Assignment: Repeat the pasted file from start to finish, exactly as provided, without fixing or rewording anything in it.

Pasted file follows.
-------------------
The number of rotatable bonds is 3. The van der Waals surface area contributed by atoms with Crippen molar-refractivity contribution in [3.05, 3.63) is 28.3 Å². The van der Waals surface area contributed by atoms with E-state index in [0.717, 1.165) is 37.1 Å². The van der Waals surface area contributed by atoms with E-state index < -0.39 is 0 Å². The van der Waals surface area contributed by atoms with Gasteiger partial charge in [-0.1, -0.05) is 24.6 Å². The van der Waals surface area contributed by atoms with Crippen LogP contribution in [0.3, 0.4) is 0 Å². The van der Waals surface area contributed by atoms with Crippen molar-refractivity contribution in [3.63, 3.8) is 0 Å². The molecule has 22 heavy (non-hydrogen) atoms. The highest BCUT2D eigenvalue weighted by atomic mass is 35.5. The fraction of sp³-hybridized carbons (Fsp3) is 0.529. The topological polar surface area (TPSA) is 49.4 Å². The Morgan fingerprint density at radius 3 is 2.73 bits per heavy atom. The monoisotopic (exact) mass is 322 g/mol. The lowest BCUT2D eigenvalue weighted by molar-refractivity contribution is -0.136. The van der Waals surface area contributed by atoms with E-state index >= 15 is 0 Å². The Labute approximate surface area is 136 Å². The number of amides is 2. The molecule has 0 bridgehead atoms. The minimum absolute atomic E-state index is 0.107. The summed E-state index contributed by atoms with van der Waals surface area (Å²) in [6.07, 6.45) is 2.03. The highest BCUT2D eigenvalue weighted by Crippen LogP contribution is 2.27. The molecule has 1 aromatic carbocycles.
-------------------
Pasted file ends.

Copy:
The number of rotatable bonds is 3. The van der Waals surface area contributed by atoms with Crippen molar-refractivity contribution in [3.05, 3.63) is 28.3 Å². The van der Waals surface area contributed by atoms with E-state index in [0.717, 1.165) is 37.1 Å². The van der Waals surface area contributed by atoms with E-state index < -0.39 is 0 Å². The van der Waals surface area contributed by atoms with Gasteiger partial charge in [-0.1, -0.05) is 24.6 Å². The van der Waals surface area contributed by atoms with Crippen LogP contribution in [0.3, 0.4) is 0 Å². The van der Waals surface area contributed by atoms with Crippen molar-refractivity contribution in [3.63, 3.8) is 0 Å². The molecule has 22 heavy (non-hydrogen) atoms. The highest BCUT2D eigenvalue weighted by atomic mass is 35.5. The fraction of sp³-hybridized carbons (Fsp3) is 0.529. The topological polar surface area (TPSA) is 49.4 Å². The Morgan fingerprint density at radius 3 is 2.73 bits per heavy atom. The monoisotopic (exact) mass is 322 g/mol. The lowest BCUT2D eigenvalue weighted by molar-refractivity contribution is -0.136. The van der Waals surface area contributed by atoms with E-state index >= 15 is 0 Å². The Labute approximate surface area is 136 Å². The number of amides is 2. The molecule has 0 bridgehead atoms. The minimum absolute atomic E-state index is 0.107. The summed E-state index contributed by atoms with van der Waals surface area (Å²) in [6.07, 6.45) is 2.03. The highest BCUT2D eigenvalue weighted by Crippen LogP contribution is 2.27. The molecule has 1 aromatic carbocycles.